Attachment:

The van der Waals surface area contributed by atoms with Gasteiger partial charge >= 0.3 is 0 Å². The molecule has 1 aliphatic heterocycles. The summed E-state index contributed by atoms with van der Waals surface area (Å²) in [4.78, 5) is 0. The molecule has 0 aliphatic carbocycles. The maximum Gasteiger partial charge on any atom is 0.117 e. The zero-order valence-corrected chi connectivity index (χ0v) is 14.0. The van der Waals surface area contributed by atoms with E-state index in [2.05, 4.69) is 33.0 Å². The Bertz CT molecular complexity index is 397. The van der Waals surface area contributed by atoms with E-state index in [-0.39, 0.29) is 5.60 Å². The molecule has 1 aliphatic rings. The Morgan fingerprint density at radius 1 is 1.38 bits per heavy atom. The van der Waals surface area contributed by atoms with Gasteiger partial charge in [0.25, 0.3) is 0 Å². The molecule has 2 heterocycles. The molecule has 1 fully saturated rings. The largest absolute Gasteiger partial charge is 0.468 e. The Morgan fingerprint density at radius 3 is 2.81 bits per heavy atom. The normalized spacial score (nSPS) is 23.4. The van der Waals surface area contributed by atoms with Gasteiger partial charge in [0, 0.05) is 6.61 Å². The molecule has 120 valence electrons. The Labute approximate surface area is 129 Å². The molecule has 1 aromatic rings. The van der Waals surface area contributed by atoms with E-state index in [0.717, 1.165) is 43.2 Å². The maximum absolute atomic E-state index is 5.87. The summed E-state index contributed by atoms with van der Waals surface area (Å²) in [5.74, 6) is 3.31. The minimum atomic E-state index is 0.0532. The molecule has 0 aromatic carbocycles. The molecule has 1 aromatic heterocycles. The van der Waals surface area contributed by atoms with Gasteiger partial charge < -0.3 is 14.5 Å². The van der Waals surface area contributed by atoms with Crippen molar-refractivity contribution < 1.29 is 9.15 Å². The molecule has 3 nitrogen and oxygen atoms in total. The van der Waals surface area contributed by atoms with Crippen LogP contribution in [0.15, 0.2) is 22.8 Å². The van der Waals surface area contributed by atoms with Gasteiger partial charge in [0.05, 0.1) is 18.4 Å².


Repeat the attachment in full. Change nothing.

The van der Waals surface area contributed by atoms with Gasteiger partial charge >= 0.3 is 0 Å². The molecule has 1 aliphatic heterocycles. The summed E-state index contributed by atoms with van der Waals surface area (Å²) in [4.78, 5) is 0. The molecule has 0 aliphatic carbocycles. The maximum Gasteiger partial charge on any atom is 0.117 e. The zero-order valence-corrected chi connectivity index (χ0v) is 14.0. The van der Waals surface area contributed by atoms with E-state index in [2.05, 4.69) is 33.0 Å². The Bertz CT molecular complexity index is 397. The van der Waals surface area contributed by atoms with E-state index in [-0.39, 0.29) is 5.60 Å². The molecule has 1 aliphatic rings. The Morgan fingerprint density at radius 1 is 1.38 bits per heavy atom. The van der Waals surface area contributed by atoms with Gasteiger partial charge in [0.25, 0.3) is 0 Å². The molecule has 2 heterocycles. The molecule has 1 fully saturated rings. The largest absolute Gasteiger partial charge is 0.468 e. The Morgan fingerprint density at radius 3 is 2.81 bits per heavy atom. The normalized spacial score (nSPS) is 23.4. The van der Waals surface area contributed by atoms with Gasteiger partial charge in [0, 0.05) is 6.61 Å². The molecule has 120 valence electrons. The Labute approximate surface area is 129 Å². The molecule has 1 aromatic rings. The van der Waals surface area contributed by atoms with E-state index in [0.717, 1.165) is 43.2 Å². The maximum absolute atomic E-state index is 5.87. The summed E-state index contributed by atoms with van der Waals surface area (Å²) in [5.74, 6) is 3.31. The minimum atomic E-state index is 0.0532. The molecule has 0 aromatic carbocycles. The molecule has 1 aromatic heterocycles. The van der Waals surface area contributed by atoms with Gasteiger partial charge < -0.3 is 14.5 Å². The van der Waals surface area contributed by atoms with Crippen molar-refractivity contribution < 1.29 is 9.15 Å². The molecule has 3 nitrogen and oxygen atoms in total. The van der Waals surface area contributed by atoms with Crippen LogP contribution in [0.15, 0.2) is 22.8 Å². The van der Waals surface area contributed by atoms with Gasteiger partial charge in [0.05, 0.1) is 18.4 Å².